Regulars at FASA’s Speed Networking Seminar Series have come to realise that every event surpasses the previous one in relevance of the topics chosen and the quality of the presenters. The September event was no exception. World-renowned strategist Graeme Codrington talked about the new world of work while Mynhardt Oosthuizen, franchisor of the Oasis Water brand, offered practical insights into keeping a brand successful through lean times. Kurt Illetschko summarised events for those who couldn’t attend.
Speed dating session
Following breakfast, the first item on the agenda was a speed dating session with a business focus. Delegates sat in rows facing each other and had 1 minute each to establish a relationship before moving on to the next partner. MC Paul Rotherham handled proceedings with aplomb and much fun was had by all.
The new world of work
In his presentation, Graeme explained that although change has always been with us, it never before in the history of mankind manifested itself in such a profound manner. Disruptive forces rule the world and leave us with only one certainty, namely that tomorrow, nothing will be the same as it was yesterday. This means that the rules for success and failure are constantly rewritten but the good news is that sheer size alone is no longer a guarantee for success. Nimbleness is key!
Types of changes
Graeme gave some examples of changes that are currently taking place:
- Climate change
This is a natural phenomenon that has created a massive industry in the realm of alternative power and other initiatives designed to build a green economy.
- Rapid globalisation
People interact with each other in real time, with neither distance nor political borders having much impact. Because communication has become fast and cheap, today’s cybercitizens purchase goods and services via the Internet.
- Technological advances
These have changed the way we work and where we work, with working from anywhere anytime becoming increasingly commonplace. In this context, it is noteworthy that today’s average smartphone offers 1,700 times more computing power than NASA had at its disposal when they sent Neil Armstrong to the moon.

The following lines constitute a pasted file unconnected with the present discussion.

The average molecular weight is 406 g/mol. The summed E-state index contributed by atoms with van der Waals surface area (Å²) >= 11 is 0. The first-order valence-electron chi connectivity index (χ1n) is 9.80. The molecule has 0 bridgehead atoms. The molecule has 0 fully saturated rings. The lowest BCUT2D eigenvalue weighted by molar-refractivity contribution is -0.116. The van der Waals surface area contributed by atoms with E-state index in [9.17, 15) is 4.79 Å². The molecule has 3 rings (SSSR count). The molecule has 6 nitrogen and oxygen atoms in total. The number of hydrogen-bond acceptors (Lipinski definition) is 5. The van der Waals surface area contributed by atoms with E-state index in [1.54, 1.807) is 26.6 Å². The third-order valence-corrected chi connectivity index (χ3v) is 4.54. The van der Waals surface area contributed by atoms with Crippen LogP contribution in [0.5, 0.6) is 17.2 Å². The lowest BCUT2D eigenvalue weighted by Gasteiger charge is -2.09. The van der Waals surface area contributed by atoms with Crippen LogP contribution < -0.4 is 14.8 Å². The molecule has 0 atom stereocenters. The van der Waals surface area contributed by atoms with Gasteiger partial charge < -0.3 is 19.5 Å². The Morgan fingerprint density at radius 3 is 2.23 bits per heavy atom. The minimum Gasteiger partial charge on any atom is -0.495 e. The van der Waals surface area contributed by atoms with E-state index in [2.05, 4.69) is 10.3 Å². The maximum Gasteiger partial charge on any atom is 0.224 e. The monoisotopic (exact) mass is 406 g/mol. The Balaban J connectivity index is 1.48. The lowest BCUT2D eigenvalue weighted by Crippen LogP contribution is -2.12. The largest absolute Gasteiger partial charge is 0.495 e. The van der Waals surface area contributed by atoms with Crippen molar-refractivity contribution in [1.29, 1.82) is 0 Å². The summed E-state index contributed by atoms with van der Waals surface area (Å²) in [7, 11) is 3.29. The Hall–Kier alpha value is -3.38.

Real life examples
A Volvo model that parks itself automatically is due to be released shortly and other companies are sure to follow suit. In a separate development, driverless cars are being field-tested in Las Vegas in normal traffic and 3 D printers that can reproduce anything from a lost shirt button to a broken machine part have become commercially available.
Sounds like science-fiction but it’s happening right now, and it’s no longer the sole domain of the rich either. For example, a fully functional smartphone can be bought in various parts of Africa for as little as $35 and free WiFi is becoming increasingly available.
The impact of these developments is immediate and massive. To survive, companies need to embrace change now but unfortunately, South Africa is lagging behind. Something needs to happen, and it needs to happen fast. Graeme summarises it using the acronym SMART:
S ocial – get your customers to talk to you and tell you what they want, how they want it, where they want it and by when it must be delivered.
M obile – reach customers through the media of their choice, with smartphone apps comfortably leading the way.
A nalytics – this involves analysing customer data intelligently and putting emphasis on SEO
R eal time – keeping office hours has become a thing of the past because people are no longer willing to wait. It’s a case of 24/7 or bust!
T echnology-enabled – the Internet of Things helps companies to increase efficiencies and personalise service.
A change in attitude is needed
To ensure the survival of their companies, entrepreneurs must unlearn old habits while learning new ones. The first lesson is to embrace change without losing the all-important personal touch.
Life expectancy has skyrocketed, from 47 years for people born in 1914 to 100 years plus for people born during the 1990s. This creates an interesting diversity of target markets alert entrepreneurs will exploit.
Finding a new way of interacting with employees is another success driver. With tomorrow’s workforce being a smart workforce, entrepreneurs need to use the new media to truly connect with them.
In closing, Graeme reiterated that the future is now. To prosper in this exciting new environment requires agility, flexibility and a truly customer-centric approach.